Fortunately, he rebounded with a vengeance the following season, clubbing a career-best 41 homers while batting .275/.388/.594, good for a .333 True Average (fourth-best in the majors) and a major league-best 8.1 WARP. The 97-65 Mets reached the postseason for the first time since 2000, sweeping the Dodgers in the Division Series before falling to the Cardinals in a thrilling seven-game NLCS.
The Dodgers pitched around Beltran in the Division Series, walking him five times in 14 plate appearances while yielding just two singles. The Cardinals went after him but had a difficult time stopping him; Beltran went 8-for-27 with four walks, a team-high eight runs scored, and three homers—a two-run shot off Jeff Weaver that accounted for all of the scoring for either side in Game One, and a pair of solo homers that bookended the Mets' 12-5 rout of the Cards in Game Four; he scored four runs in that one.
Beltran collected hits in each of the next two games as the Mets split, and helped them get off to a fast start in Game Seven, doubling and scored the game's first run in the first inning. With the score knotted 1-1 in the eighth, he drew a leadoff walk that went for naught. Yet it's his final at-bat that remains too much to get past for some. As MLB.com's Barry Bloom tweeted on Wednesday in response to a reader questioning whether he was a better player than Bernie Williams: "Well, one big difference: Bernie played on 4 World Series, 6 AL pennant winners. Beltran? Called strike 3."
The Cardinals had scored two in the top of the ninth inning of Game Seven via Yadier Molina's two-run homer, and the Mets loaded the bases against closer Adam Wainwright via back-to-back singles to open the frame, followed by a two-out walk. Beltran took a called strike, fouled a pitch off, and then took another called strike, ending the game and the season. In some mind, he should be forced to wear a scarlet letter for the remainder of his career: a backward K, of course.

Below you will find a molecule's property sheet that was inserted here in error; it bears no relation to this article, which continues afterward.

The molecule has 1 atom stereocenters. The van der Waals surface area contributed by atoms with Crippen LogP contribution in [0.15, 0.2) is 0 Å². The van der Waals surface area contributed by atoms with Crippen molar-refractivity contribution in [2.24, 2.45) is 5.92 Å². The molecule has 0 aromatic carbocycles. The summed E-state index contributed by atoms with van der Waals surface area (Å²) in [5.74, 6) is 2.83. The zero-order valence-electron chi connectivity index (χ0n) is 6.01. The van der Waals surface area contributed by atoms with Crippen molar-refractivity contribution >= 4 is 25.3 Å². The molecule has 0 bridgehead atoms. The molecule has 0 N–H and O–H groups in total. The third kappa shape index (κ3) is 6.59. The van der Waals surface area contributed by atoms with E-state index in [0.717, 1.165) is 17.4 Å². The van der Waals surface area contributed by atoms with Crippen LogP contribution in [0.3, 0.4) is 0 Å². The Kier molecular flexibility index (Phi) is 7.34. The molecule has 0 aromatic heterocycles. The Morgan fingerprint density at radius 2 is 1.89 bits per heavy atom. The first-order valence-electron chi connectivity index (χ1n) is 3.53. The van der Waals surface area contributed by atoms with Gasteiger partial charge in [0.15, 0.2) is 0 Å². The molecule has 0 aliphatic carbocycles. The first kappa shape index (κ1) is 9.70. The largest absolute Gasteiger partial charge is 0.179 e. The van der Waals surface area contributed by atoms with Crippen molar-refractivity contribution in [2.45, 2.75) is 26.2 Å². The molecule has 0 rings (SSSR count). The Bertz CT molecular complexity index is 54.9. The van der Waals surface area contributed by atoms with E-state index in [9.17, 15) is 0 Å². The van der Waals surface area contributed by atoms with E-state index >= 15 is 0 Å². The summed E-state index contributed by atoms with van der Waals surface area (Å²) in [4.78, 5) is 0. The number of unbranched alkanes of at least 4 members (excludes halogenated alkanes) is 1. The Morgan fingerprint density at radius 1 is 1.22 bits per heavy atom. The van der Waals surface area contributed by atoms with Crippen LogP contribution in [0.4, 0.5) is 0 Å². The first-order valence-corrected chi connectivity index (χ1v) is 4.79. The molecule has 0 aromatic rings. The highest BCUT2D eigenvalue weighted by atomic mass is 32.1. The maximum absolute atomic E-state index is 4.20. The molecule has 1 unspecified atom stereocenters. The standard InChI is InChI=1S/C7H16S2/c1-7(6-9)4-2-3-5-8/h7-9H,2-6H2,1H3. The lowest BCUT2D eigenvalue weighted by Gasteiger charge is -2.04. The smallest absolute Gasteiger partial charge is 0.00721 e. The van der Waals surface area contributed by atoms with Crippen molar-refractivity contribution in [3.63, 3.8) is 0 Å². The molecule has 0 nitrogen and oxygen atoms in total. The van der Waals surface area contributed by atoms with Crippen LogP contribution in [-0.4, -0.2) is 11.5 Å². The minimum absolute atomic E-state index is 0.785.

The New York Times' George Vescey couldn't let go, either:
Now that era is over, and Beltran has his name attached to it because he lasted more than six and a half seasons, and personified the time with one signature called third strike to end the seventh and last game of the 2006 National League Championship Series. Even if he had taken one last lusty “Casey at the Bat” swing, and missed, perhaps his fate would have been different. But he gawked.
Not just a called third strike, mind you, but a signature one, the kind that the talk radio hacks and their crowd would come to read as evidence of mental softness, even cowardice. Never mind all that Beltran had done to get the Mets within sniffing distance of the World Series. Never mind his effort to get back into the at-bat with the count 0-2. Never mind that Carlos Delgado, who'd been even hotter in the series (.304/.448/.826 with three doubles and three homers) was on deck if Beltran could dig his way out of that hole. Never mind that Wainwright, after closing out both an NLCS and a World Series as a rookie, would go on to develop into a Cy Young-caliber starter.
The pitch was too close to take, but he took it. That hardly constitutes a failure of character. It's just baseball.